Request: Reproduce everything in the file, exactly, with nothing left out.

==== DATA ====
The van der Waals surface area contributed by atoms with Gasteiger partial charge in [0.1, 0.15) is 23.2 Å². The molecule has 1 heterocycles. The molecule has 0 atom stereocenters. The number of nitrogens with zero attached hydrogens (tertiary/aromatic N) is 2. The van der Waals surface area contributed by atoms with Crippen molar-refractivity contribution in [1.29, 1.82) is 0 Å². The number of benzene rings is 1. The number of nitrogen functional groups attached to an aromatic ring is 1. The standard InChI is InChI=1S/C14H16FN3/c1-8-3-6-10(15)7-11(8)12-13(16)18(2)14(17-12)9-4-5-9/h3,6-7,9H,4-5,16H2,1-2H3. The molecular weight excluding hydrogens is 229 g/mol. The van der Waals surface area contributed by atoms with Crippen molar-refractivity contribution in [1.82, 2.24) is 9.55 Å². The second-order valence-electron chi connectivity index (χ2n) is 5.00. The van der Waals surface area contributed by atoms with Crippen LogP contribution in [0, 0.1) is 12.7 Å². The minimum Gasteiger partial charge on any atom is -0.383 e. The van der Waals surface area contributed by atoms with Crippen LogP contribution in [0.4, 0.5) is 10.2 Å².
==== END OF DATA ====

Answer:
The van der Waals surface area contributed by atoms with Gasteiger partial charge in [0.1, 0.15) is 23.2 Å². The molecule has 1 heterocycles. The molecule has 0 atom stereocenters. The number of nitrogens with zero attached hydrogens (tertiary/aromatic N) is 2. The van der Waals surface area contributed by atoms with Crippen molar-refractivity contribution in [1.29, 1.82) is 0 Å². The number of benzene rings is 1. The number of nitrogen functional groups attached to an aromatic ring is 1. The standard InChI is InChI=1S/C14H16FN3/c1-8-3-6-10(15)7-11(8)12-13(16)18(2)14(17-12)9-4-5-9/h3,6-7,9H,4-5,16H2,1-2H3. The molecular weight excluding hydrogens is 229 g/mol. The van der Waals surface area contributed by atoms with Crippen molar-refractivity contribution in [1.82, 2.24) is 9.55 Å². The second-order valence-electron chi connectivity index (χ2n) is 5.00. The van der Waals surface area contributed by atoms with Crippen LogP contribution in [0, 0.1) is 12.7 Å². The minimum Gasteiger partial charge on any atom is -0.383 e. The van der Waals surface area contributed by atoms with Crippen LogP contribution in [0.4, 0.5) is 10.2 Å².